Coronavirus: North-east England Covid-19 restrictions start

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New restrictions aimed at halting the rise in coronavirus cases in north-east England have come into force, affecting almost two million people.

The temporary measures, which started at midnight, are to tackle "concerning rates of infection" in the region.

The rules affect Newcastle, Gateshead, Sunderland, Northumberland, South Tyneside, North Tyneside and the County Durham council area.

Pubs and restaurants must shut early and household-mixing has been limited.

Responding to the rise in infections, Newcastle City Council leader Nick Forbes said: "The evidence we've found from local testing is that it's spreading in three main areas - in pubs, in people's homes and in grassroots sports."

Meanwhile, new rules banning separate households from meeting each other at home or in private gardens have been introduced in Lancashire, Merseyside, parts of the Midlands and West Yorkshire.

The measures, due to take effect from Tuesday, will also mean shorter opening hours for pubs and restaurants in parts of Lancashire and Merseyside.

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Image caption,
Northumberland, Newcastle, Sunderland, North and South Tyneside, Gateshead and County Durham council areas are affected

The new measures for north-east England include:

  • Meeting people outside your household or support bubble in private homes and gardens is banned (exemptions include attending a birth, visiting someone who is dying, work, education, registered childcare, emergencies or care issues, moving house and child contact arrangements)
  • People are advised not to socialise outside their household in public venues
  • Residents should only use public transport for essential purposes, such as going to school or work
  • Pubs, restaurants, cafes must be table service only and all leisure venues must shut at 22:00
  • Holidays are permitted but only with members of your household or support bubble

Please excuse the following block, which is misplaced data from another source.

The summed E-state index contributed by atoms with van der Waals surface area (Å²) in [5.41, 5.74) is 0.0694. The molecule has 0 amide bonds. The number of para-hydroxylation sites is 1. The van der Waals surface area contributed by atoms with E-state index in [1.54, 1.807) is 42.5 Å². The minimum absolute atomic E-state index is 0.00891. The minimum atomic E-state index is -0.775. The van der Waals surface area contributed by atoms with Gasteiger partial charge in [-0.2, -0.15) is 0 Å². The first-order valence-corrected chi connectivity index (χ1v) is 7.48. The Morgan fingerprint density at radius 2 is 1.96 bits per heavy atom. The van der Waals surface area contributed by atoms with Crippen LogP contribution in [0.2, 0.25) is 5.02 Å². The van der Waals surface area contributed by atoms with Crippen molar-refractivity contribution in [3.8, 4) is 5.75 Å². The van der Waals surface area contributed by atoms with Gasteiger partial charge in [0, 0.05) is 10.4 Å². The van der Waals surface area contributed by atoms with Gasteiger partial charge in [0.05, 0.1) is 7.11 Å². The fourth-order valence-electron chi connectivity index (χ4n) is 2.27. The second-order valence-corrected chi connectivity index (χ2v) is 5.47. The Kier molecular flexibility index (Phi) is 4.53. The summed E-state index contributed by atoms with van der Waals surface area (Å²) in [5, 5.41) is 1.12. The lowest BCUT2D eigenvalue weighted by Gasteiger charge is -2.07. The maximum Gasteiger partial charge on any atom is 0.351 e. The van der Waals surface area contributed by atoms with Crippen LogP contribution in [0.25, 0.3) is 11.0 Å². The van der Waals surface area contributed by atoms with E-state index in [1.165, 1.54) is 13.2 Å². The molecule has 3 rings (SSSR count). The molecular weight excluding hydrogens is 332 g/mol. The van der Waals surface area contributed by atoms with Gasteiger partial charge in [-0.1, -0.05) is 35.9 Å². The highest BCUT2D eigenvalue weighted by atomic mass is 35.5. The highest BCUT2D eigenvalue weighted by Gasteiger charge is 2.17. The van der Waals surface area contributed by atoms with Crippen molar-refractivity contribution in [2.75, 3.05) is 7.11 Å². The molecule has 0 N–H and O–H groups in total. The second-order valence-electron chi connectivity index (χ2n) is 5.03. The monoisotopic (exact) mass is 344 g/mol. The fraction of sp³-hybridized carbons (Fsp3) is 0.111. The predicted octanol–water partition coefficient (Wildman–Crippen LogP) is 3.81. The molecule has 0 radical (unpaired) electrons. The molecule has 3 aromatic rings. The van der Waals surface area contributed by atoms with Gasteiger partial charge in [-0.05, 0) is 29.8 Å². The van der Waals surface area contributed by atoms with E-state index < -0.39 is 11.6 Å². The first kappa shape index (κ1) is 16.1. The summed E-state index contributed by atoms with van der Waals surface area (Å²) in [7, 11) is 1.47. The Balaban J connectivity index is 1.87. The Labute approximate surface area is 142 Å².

• Travel outside the area is permitted but visiting another home or garden is not
  • People are advised not to attend amateur or professional sporting events as a spectator
  • Schools, colleges and universities remain open
  • Care homes are closed to non-essential visitors except in end-of-life circumstances
  • There are no local changes to funerals, weddings or religious ceremonies

It had been hoped that grandparents helping with childcare would be excluded from the restrictions - but they are not.

Mr Forbes tweeted that Newcastle City Council had "specifically" asked for this to be allowed.

Northumbria Police said it would provide a "proportionate response" to reports the rules being broken, and would assess the situation to determine the most appropriate course of action.

A spokesman said: "We will look to engage with people in the first instance, explaining the restrictions and encouraging them to follow the regulations.

"However, where necessary, we will take enforcement action."

Media caption,
'These decisions have a real impact': Health Secretary Matt Hancock confirms local lockdown in north-east England.

Speaking in the House of Commons on Thursday, Health Secretary Matt Hancock said: "The data says that we must act now."

He said Sunderland currently had an infection rate of 103 cases per 100,000 people. In South Tyneside and Gateshead the latest published rates were 93.4 and 83.6 respectively.

Concern has been raised about increased waiting times for coronavirus test results for people using community testing centres.

In Sunderland, drivers queued outside a Covid test centre, only to later find out it was empty.

Image source, PA Media
Image caption,
Councils have requested additional funding to police the local lockdown

Council leaders have also requested additional funding for policing, as well as extra testing facilities.

Shadow health secretary Jon Ashworth echoed the need for more testing capacity to be available in areas where there were tightened restrictions.

He said it was urgent the government "fixes testing, fixes tracing" or we face a "very bleak winter indeed".

County Durham's director of public health Amanda Healy said: "If we do want to be able to continue to go to work, to schools, to keep in contact with relatives but stop an increase in the cases we have seen, we are really urging people to adhere to the guidance coming out today."

Gateshead Council leader Martin Gannon said: "Nobody welcomes these things but I would think the vast majority of people recognise these are extremely difficult times and we all need to act and pull together."

Small businesses broadly welcomed the lockdown but called for more support to adapt to the new measures.

Simon Hanson, North East development manager for the Federation of Small Businesses, said it was "absolutely critical" that small and micro businesses were given grant support quickly to help them adapt and provide cashflow.

It is estimated than 10 million people in the UK currently face additional coronavirus restrictions, with local lockdowns covering parts of Scotland, south Wales, the north west and north east of England, Yorkshire and the Midlands.

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